Theresa May has used the words of World One War poets to pay tribute to fallen soldiers in France and Belgium.
Visiting the St Symphorien Military Cemetery in Mons with the Belgian prime minister, she laid wreaths at the graves of the first and last UK soldiers killed in the war.
Using words from a 1914 poem, she thanked those who died for being “staunch to the end”.
Her visit comes ahead of the Armistice Centenary this Sunday.
During her trip to France, she and French President Emmanuel Macron paid their respects at the Thiepval Memorial, which commemorates more than 72,000 British and Commonwealth soldiers.
Mr Macron’s British great-grandfather, Bristol-born butcher George William Robertson, fought at the Somme and was decorated for bravery. He stayed in France after the war.
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In the ceremony at Mons on Friday morning, the prime minister – accompanied by Belgian Prime Minister Charles Michel – laid wreaths at the graves of Londoner John Parr, the first UK soldier to be killed in 1914, and the last, George Ellison.
Mr Ellison, who was born in York and lived in Leeds, was killed on the Western Front at 09:30 GMT, before the Armistice came into effect at 11:00, 100 years ago this Sunday.
The two men’s graves are opposite each other at the cemetery.
Messages on poppy wreaths were taken from poems, with the one on Mr Ellison’s grave bearing lines from Laurence Binyon, reading: “They were staunch to the end against odds uncounted. We will remember them.”
Mrs May chose lines from Rupert Brooke’s sonnet The Soldier for Mr Parr’s grave, writing “in that rich earth a richer dust concealed”.
On the way to the cemetery in Mons, a policeman on a motorbike was hurt when a vehicle tried to drive between Mrs May and Mr Michel’s convoys – not realising there were two separate convoys.
A spokesman for Mr Michel said the policeman and another officer, who was also on a motorbike, “had to manoeuvre so as not to crash into that car” and “narrowly escaped crashing into the Belgian prime minister’s vehicle”.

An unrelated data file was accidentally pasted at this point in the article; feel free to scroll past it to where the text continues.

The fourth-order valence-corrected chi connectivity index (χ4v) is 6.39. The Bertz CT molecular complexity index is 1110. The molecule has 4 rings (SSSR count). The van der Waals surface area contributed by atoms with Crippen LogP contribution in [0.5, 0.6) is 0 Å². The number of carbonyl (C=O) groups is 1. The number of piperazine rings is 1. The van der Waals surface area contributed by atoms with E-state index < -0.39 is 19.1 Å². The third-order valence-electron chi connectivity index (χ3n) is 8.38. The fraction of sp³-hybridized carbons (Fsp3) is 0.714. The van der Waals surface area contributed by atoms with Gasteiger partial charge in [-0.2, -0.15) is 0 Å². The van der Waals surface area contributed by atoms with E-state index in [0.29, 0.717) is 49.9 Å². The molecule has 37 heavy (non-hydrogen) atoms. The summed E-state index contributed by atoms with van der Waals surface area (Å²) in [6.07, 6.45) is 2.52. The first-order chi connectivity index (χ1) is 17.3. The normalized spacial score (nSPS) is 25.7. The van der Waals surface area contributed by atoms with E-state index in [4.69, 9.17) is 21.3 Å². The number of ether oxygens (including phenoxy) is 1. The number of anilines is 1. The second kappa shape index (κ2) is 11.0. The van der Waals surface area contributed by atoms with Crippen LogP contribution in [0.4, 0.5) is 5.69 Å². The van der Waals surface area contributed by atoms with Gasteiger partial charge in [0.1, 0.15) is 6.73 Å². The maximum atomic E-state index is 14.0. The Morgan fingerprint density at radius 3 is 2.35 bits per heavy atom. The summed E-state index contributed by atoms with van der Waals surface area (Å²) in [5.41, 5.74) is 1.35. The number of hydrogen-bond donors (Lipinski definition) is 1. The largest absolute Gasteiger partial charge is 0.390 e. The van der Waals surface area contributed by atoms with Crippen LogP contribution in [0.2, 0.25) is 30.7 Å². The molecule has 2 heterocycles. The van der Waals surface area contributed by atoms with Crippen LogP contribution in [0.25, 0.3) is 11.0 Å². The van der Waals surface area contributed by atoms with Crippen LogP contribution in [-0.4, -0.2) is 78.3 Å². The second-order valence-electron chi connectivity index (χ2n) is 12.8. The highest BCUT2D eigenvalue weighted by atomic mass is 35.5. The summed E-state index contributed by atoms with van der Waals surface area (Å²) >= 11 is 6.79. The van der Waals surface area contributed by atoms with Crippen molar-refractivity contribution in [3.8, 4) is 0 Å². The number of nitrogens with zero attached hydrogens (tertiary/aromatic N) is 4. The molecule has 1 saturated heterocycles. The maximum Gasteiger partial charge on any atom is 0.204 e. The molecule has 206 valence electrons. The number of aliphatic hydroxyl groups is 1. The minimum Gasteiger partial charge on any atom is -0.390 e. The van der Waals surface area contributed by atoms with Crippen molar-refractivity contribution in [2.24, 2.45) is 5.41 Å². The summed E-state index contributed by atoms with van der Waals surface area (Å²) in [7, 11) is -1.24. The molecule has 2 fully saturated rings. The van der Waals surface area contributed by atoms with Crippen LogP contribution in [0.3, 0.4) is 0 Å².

The officer fell off his bike and was “injured but not heavily so”, the spokesman said. Mr Michel got out of his car to make sure the policeman was OK and waited for an ambulance to arrive.
Mrs May and her companions were in front so did not see what happened but were briefed afterwards.
Mrs May and Mr Michel later attended a reception, where they met British and Belgian serving members of the armed forces.
The prime minister then travelled to France to meet Mr Macron in Albert, a town in the heart of the Somme region of France which suffered heavy bombardment during World War One.
Mrs May and the French president had a private meeting and working lunch before attending the war cemetery.
The two leaders then attended a wreath-laying ceremony at the nearby Thiepval Memorial.
A wreath combining the poppy and le bleuet (or cornflower) – the two national emblems of remembrance for Britain and France – was made for the occasion.
On the wreath, Mrs May left a card with an extract from poem A Soldier’s Cemetery by Sergeant John William Streets, reading: “There lie the flower of youth, the men who scorn’d to live (so died) when languished liberty.”
Mrs May said the visit was a chance to reflect on the time the countries spent fighting side by side in Europe, but also to look ahead to a “shared future, built on peace, prosperity and friendship”.
She said the ceremony at Mons was “a fitting and poignant symbol” for “every member of the armed forces who gave their lives to protect what we hold so dear”.
“We remember the heroes who lost their lives in the horror of the trenches. As the sun sets on 100 years of remembrance, we will never forget their sacrifice.”